5. The following essay will look closely at both series and their illustrations with the aim of unraveling the image they create of the artist and his place of work. Textual and visual analysis reveals some interesting, even surprising, similarities between the two sets of articles. As we will see, despite the turmoil experienced in the years since the heyday of the Second Empire, many of the same tropes and signs are employed by Eudel when writing about his clutch of artists as were used by Du Pays, tropes and signs that are given visual form in the accompanying plates.16 Bringing these to light is important not only for what it tells us about how L'Illustration viewed the artist, and how this might have been determined by the journal's ideology and audience, but also for what it can reveal about the mechanics of the "mediatization" of the artist in general. That is: how both the artist and his supposedly private creative realm increasingly became shared property – how, in other words, art and the artist, creativity and personality (which were viewed as indelibly linked) were understood by the public during the second half of the nineteenth century. This is a rather different approach than that taken in the scholarly literature on the artist's studio so far, which has tended to focus on artists' own conception and presentation of themselves and their working spaces.17 Here we are dealing with representations in word and image by outsiders, those whose interest in the artist, his studio and his personality may be quite different from the artist's own, and whose representations therefore have a different tenor and aim than those of the artists themselves – although, equally, the various players' interests and images may also overlap.


The artists

  1. Beginning in 1850, at irregular intervals over the next seven years, the literary critic Augustin-Joseph du Pays visited the studios of the sculptor Antoine-Laurent Dantan (Dantan ainé) (fig. 1); the genre- and portrait painter Pierre-François-Eugène Giraud (fig. 2), famous for his depictions of Spain and Morocco; Paul Delaroche (fig. 3); the history and genre painter Pierre-Jules Jollivet (fig. 4), also renowned for his Spanish genre subjects; the Swiss landscape painter Alexandre Calame (fig. 5); Rosa Bonheur (fig. 6); Eugène Delacroix (fig. 7); the "fantasy"18 painter Narcisse Diaz de la Peña – generally referred to as Narcisse Diaz (fig. 8); and the caricaturist-sculptor Jean-Pierre Dantan (Dantan jeune) (fig. 9).19 The heterogeneity here is striking. Both the linear and painterly traditions of French art are represented; the former Romantic rebel Delacroix is on the list, but so is the Ingriste Delaroche; there is a landscapist and an animal painter, although no representative of history painting in the grand manner. Genre painters enamored of the "exotic" (including Delacroix) seem to dominate. The two sculptors, with whom the critic begins and ends his series, stand for the two extreme ends of sculpture, one being a kind of classicist, dealing with elevated subjects, the other making topical and satirical portraits of his contemporaries. In fact, this eclecticism is programmatic and sets the articles firmly within the declared artistic ideology of the Second Empire.20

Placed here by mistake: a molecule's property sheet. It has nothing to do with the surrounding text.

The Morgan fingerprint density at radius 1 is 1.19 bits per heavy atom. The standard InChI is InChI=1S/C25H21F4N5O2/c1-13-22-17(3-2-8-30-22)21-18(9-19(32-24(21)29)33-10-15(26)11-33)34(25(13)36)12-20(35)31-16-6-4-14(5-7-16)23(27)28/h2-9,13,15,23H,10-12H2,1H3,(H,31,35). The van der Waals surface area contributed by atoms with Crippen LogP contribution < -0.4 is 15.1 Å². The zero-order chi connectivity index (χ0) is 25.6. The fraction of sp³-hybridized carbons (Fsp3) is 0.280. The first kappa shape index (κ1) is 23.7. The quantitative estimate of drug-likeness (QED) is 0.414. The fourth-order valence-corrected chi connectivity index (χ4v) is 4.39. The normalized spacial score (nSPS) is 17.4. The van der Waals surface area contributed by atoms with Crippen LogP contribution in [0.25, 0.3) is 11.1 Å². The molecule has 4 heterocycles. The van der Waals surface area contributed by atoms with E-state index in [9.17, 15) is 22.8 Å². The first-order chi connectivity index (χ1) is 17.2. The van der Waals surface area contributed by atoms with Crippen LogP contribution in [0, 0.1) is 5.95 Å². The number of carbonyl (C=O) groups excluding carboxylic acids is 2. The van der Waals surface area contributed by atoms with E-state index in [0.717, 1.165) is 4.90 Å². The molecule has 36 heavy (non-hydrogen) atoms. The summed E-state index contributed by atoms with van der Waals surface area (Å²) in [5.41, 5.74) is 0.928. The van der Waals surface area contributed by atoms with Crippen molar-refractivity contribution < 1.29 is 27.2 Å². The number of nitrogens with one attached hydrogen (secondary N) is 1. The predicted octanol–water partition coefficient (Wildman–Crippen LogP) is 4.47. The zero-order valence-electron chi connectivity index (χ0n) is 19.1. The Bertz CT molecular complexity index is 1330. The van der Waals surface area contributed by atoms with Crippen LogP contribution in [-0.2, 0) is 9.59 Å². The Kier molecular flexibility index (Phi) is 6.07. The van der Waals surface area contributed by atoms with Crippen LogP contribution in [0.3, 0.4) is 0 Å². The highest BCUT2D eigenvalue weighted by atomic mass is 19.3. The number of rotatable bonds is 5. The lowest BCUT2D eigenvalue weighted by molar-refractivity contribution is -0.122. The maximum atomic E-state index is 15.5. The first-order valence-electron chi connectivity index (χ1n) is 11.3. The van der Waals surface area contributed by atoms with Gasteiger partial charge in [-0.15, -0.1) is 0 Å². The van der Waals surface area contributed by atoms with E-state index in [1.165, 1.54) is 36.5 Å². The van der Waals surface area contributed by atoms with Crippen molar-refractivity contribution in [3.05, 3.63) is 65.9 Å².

The Studio of Dantan ainé. Engraving from: L'Illustration, 11 May 1850, 293, The Hague, Koninklijke Bibliotheek, T 1788

The Studio of Eugène Giraud. Engraving from: L'Illustration, 6 July 1850, 29, The Hague, Koninklijke Bibliotheek, T 1788

The Studio of Paul Delaroche. Engraving from: L'Illustration, 14 September 1850, 165, The Hague, Koninklijke Bibliotheek, T 1788

The Studio of Pierre-Jules Jollivet. Engraving from: L'Illustration, 8 and 15 November 1850, 301, The Hague, Koninklijke Bibliotheek, T 1788

The Studio of Alexandre Calame. Engraving from: L'Illustration, 17 and 24 January 1851, 44, The Hague, Koninklijke Bibliotheek, T 1788

The Studio of Rosa Bonheur. Engraving from: L'Illustration, 1 May 1852, 284, The Hague, Koninklijke Bibliotheek, T 1788

The Studio of Eugène Delacroix. Engraving from: L'Illustration, 25 September 1852, 205, The Hague, Koninklijke Bibliotheek, T 1788

The Studio of Narcisse Diaz. Engraving from: L'Illustration, 19 March 1853, 185, The Hague, Koninklijke Bibliotheek, T 1788

The Studio of Dantan jeune. Engraving from: L'Illustration, 30 May 1857, 348, The Hague, Koninklijke Bibliotheek, T 1788

  1. Paul Eudel's series appeared between March and July of 1886 – the period of the Salon – and treats the painters Philippe Rousseau (fig. 10), Camille Bernier (fig. 11), Gérôme (fig. 12), Bouguereau (fig. 13), Detaille (fig. 14), Benjamin Constant (fig. 15), and Carolus-Duran (fig. 16).21 This can be considered a real series, different from the previous group of visits in that the articles appeared regularly. If we look at the artists Eudel chooses to treat, we see immediately that they represent the "official" art of the Third Republic – as if the author's interest is not only geared to but also steered by mainstream taste. These men are the "cream of the crop" of officialdom, almost all having been given formal recognition in the form of a Légion d'honneur – a fact Eudel is always careful to mention (even if occasionally a little mockingly, as in the case of Bouguereau22). They are fashionable portraitists of government and social celebrities (Constant, Carolus-Duran); decorators of official buildings (Constant); painters of pillar Republican institutions such as the military (Detaille); popular artists whose works command high prices (Gérôme) and/or were frequently bought by the State (Bouguereau); and who work in genres that appeal to both a broad public (Bernier, who painted Breton subjects, or Rousseau) and could be said to underwrite the political ideologies of the Third Republic (Detaille, but also Gérôme and Constant with their colonialist themes). In this sense, although diverse in their subject matter, they are a fairly homogeneous group, and could almost be seen as a kind of phalanx against the avant-garde tendencies of the period. The stylistic eclecticism found in the Du Pays series has been replaced by a uniformity that is as typical of the Third Republic and its striving for stability – in the art world and elsewhere – as the heterogeneity of the Second Empire had been. In this sense, both sets of articles represent and disseminate a similar ideology: the ideology of L'Illustration, which was simultaneously the ideology of those in power.23